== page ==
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The aromatic and simple vanilla is actually quite an exotic flavour. It comes with its own history, and is perhaps one of the best discoveries. Vanilla is grown from a unique species of orchid that is native to South America. It was used by the Mayans and Aztecs in a drink that they mixed with cacao, the precursor to chocolate. It arrived in Europe after South America was conquered.
Vanilla did not attract much patronage immediately. It began rather humbly. Queen Elizabeth I was the first person to taste vanilla flavouring and took to its mild but pleasant taste. Prior to this, it was not well received. Since it is pollinated only by the native Melipona bee, Europeans were unable to study it and grow it themselves.
Vanilla beans hanging off a vine at a plantation in Idukki, Kerala Image source: wikimedia commons
One day, a young slave boy Edmond Albius developed what is now practiced as hand pollination. A stick is used to pry the male and female parts of the flower apart, and with a gentle flick of the thumb, it is pollinated. The bulb swells up immediately if the fertilisation is successful. If the process involves any extra force, the entire effort is in vain. The vanilla flowers remain open only for a day, and fall to the ground if not pollinated.
When the Europeans discovered this, vanilla was grown widely. Once the long vanilla bean grows to the required length, it is dried and fermented. This is when the vanilla aroma begins to develop. Vanilla became a much-loved flavour in European food, and today is the most used ingredient in baking.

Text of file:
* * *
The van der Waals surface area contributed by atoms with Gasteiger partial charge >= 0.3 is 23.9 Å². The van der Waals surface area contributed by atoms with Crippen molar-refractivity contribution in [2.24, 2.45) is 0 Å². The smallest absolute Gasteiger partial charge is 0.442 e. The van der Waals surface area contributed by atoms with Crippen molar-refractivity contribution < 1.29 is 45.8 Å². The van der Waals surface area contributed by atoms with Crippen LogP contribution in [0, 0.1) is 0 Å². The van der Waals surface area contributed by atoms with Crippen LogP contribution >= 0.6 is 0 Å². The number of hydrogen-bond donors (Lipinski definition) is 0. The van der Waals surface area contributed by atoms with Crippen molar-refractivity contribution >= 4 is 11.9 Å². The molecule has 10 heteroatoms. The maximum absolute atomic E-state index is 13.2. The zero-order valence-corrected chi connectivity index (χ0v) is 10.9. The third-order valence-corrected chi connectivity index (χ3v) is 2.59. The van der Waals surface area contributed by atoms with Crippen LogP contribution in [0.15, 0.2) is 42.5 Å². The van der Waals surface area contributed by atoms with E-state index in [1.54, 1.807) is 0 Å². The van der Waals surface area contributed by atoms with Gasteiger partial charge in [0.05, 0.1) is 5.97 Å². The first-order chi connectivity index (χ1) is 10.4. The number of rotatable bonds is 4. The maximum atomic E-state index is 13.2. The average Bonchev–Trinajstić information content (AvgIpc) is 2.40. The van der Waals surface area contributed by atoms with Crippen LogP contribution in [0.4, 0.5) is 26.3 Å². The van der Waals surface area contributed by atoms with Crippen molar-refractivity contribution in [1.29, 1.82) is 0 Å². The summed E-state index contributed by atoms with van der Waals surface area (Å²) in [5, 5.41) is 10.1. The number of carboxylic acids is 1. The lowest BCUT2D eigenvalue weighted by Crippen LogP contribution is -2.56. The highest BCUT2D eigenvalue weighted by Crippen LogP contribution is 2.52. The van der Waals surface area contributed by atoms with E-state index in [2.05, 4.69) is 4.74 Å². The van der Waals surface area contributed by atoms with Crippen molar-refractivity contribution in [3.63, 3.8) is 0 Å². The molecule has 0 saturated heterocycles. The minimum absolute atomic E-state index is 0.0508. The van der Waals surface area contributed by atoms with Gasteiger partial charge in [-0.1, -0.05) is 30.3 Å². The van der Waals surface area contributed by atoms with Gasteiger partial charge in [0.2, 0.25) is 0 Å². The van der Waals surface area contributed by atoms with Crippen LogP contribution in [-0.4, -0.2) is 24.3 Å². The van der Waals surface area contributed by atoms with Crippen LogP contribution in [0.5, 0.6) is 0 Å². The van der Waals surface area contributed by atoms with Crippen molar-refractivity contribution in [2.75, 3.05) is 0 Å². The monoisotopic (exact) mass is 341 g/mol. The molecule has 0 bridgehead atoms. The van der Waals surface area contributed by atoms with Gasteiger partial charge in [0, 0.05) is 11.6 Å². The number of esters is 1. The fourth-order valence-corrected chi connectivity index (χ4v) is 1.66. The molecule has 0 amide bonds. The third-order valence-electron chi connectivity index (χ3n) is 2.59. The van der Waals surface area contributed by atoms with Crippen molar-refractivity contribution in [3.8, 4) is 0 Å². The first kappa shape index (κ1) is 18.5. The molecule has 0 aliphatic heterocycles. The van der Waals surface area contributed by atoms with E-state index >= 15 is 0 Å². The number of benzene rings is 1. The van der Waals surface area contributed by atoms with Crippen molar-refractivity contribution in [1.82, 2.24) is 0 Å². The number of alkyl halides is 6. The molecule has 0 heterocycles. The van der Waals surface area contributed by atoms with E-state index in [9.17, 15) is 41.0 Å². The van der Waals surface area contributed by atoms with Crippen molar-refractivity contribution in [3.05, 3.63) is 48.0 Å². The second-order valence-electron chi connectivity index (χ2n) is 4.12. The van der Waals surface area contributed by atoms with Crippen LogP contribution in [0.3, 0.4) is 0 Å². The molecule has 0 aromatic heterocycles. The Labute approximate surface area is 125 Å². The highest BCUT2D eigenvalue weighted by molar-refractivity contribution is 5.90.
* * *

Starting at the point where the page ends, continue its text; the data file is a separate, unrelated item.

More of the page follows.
Vanilla beans being cured and dried Image source: wikimedia commons
Since the production of vanilla is expensive and so laborious, scientists have discovered an alternative. They make a synthetic compound that has the same chain structure as vanilla, called vanillin, which can be created from petrochemicals, lignin, eugenol, and even the anal secretions of beavers. This synthetic vanillin smells and tastes the same as real vanilla and is much cheaper.
Despite protests from activists, vanillin is widely used in the food industry to ease consumer demands. The real vanilla bean takes an entire year to grow and ferment enough to be used as flavouring, and at that rate, it is impossible to meet the global demand.
Keywords: Vannila, Vannilin, Synthetic flavouring, Europe, South America
By- Khushi Bisht
The 23rd Headquarters Special Troops, also known as ‘The Ghost Army’ was the military deception force of the United States Army was formed on January 20, 1944. They were assigned an exclusive role of developing deceptions in order to divert the Nazi army’s attention away from the offensive. Anything the Germans heard or saw was indeed a hoax. It was a well-planned ruse, carried out by a small squad of American troops to divert the enemy’s attention.
These 1100 men were simply acting as two units of 30,000 army personnel, attempting to persuade the Germans that they would be invading across the river Rhine in one location, however, the actual mission would actually occur 10 miles away.
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Their goal was to confuse the enemy by using fake uniforms, arms, and sound effects in conjunction with specially built tanks that appeared realistic but were simply loaded with air. There were artists, actors, designers, and audio technicians who acted as decoys. Ellsworth Kelly, Bill Blass, Jack Masey, Arthur Singer, and Art Kane were among the artists who later went on to have very bright futures.
They built convoys of dummy tanks and vehicles out of lightweight and moveable items such as air-filled rubber and used these decoy structures, which were strengthened by bogus radio signals and special sound effects, to fool the Germans into believing the Allies were nearby.